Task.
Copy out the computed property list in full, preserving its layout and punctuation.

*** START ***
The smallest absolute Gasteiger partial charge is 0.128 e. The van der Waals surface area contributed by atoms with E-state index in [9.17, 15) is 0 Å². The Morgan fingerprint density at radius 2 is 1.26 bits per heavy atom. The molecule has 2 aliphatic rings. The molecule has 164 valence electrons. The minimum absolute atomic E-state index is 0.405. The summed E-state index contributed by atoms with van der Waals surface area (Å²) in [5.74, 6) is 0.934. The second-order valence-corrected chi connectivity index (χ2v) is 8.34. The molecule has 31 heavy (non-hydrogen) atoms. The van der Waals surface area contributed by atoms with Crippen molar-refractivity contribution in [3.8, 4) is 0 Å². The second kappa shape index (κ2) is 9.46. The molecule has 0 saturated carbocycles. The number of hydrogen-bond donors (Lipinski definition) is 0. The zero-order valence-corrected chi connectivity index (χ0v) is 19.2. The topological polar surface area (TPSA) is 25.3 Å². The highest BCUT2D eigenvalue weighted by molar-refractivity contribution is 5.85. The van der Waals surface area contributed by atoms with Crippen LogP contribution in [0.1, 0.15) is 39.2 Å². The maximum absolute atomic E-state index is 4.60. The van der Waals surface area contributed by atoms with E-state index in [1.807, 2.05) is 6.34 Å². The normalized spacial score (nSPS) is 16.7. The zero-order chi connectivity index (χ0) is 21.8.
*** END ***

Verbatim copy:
The smallest absolute Gasteiger partial charge is 0.128 e. The van der Waals surface area contributed by atoms with E-state index in [9.17, 15) is 0 Å². The Morgan fingerprint density at radius 2 is 1.26 bits per heavy atom. The molecule has 2 aliphatic rings. The molecule has 164 valence electrons. The minimum absolute atomic E-state index is 0.405. The summed E-state index contributed by atoms with van der Waals surface area (Å²) in [5.74, 6) is 0.934. The second-order valence-corrected chi connectivity index (χ2v) is 8.34. The molecule has 31 heavy (non-hydrogen) atoms. The van der Waals surface area contributed by atoms with Crippen molar-refractivity contribution in [3.8, 4) is 0 Å². The second kappa shape index (κ2) is 9.46. The molecule has 0 saturated carbocycles. The number of hydrogen-bond donors (Lipinski definition) is 0. The zero-order valence-corrected chi connectivity index (χ0v) is 19.2. The topological polar surface area (TPSA) is 25.3 Å². The highest BCUT2D eigenvalue weighted by molar-refractivity contribution is 5.85. The van der Waals surface area contributed by atoms with Crippen LogP contribution in [0.1, 0.15) is 39.2 Å². The maximum absolute atomic E-state index is 4.60. The van der Waals surface area contributed by atoms with E-state index in [1.807, 2.05) is 6.34 Å². The normalized spacial score (nSPS) is 16.7. The zero-order chi connectivity index (χ0) is 21.8.